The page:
At 9:05 AM -0700 4/26/99, Derick H Siddoway wrote:
>A possible workaround is to include a column in your tables that
>indicates whether the row has been "deleted" or not. Then, rather
>than actually deleting the row, you update this column. Your
>autoincrements should then work, and all you have to do is remember
>to put "AND deleted = 'N'" in your queries.
>Yeah, the tables would get bigger than they otherwise would. But
>this would give you a unique row id.
This is sort of how dBase did things...it had a 'deleted' column, and
wouldn't actually delete records until you did a 'pack' of the table.
You don't include very much info, but I assume you were thinking of using
an auto-incrementing field, and ordering on that? Perhaps, instead, you
could use a column made of unixtime + microtime (like PHPs microtime
function) which returns a unixtime value with microseconds. This might be
enough by itself, or you could sort on an autoincrement field AND this time
Also, in the very near future, apparently MySQL will have the option to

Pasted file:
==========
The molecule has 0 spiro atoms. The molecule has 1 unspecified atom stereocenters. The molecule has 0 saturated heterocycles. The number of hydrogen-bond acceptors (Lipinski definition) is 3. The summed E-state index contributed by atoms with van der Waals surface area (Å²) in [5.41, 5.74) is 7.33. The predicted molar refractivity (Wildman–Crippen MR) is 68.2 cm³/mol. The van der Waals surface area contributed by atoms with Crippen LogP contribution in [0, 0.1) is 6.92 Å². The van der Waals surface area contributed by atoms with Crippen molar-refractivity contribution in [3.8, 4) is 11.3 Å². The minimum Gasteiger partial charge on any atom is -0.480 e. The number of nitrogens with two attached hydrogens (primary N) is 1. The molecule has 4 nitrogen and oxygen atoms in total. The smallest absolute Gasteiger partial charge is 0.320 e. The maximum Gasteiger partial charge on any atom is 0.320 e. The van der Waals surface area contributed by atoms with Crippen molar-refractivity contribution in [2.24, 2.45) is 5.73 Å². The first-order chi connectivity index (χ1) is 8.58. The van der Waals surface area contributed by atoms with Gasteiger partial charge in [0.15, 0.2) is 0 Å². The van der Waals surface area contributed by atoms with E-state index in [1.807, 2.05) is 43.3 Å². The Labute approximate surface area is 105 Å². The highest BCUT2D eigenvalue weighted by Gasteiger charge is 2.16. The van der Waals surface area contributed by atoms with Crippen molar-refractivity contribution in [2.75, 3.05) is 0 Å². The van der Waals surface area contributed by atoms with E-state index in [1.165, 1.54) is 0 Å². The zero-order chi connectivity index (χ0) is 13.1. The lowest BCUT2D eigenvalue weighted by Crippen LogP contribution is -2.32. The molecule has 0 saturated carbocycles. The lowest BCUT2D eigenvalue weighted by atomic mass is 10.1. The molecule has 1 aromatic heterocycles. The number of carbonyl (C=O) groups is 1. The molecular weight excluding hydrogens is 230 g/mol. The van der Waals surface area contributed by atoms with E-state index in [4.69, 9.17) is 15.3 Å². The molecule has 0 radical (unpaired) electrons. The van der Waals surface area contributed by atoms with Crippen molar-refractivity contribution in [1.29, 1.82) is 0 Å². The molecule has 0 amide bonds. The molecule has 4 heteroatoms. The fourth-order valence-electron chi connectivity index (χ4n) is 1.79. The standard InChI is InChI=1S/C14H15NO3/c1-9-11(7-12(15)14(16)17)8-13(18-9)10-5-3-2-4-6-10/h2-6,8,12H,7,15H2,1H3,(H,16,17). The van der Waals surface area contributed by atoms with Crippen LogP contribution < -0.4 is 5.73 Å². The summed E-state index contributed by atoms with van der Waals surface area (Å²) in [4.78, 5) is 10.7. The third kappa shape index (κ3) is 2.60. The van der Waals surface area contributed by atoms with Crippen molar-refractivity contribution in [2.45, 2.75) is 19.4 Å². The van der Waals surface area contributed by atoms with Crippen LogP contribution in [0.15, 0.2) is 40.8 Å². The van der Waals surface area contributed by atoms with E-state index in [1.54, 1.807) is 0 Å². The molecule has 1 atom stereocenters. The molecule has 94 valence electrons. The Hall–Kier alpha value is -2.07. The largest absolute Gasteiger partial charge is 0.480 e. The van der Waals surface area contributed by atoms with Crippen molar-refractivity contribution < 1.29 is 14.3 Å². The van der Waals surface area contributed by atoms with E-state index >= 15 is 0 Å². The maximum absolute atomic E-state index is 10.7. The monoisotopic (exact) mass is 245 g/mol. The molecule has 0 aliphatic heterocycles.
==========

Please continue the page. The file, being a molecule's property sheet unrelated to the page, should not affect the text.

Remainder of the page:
have strictly increasing auto_increment fields that never reuse an
ID...that feature might actually already be in the latest CVS version...
>From: luke%quiknet.com@Internet on 04/25/99 12:39 PM
>cc: (bcc: Derick H Siddoway/TC/TRS/American Express)
> I've been reading through the archives about rowid and work-arounds.
>of the work-arounds focus on unique identifiers. The code I am currently
>working on requires that I have a loop which starts with the first row and
>continues down the table until it has finished. The problem with a unique
>identifier is that the table gets deletions regularly which makes it near
>impossible to loop because of the inconsistant numbers. Any ideas would be
>Tech Support Geek
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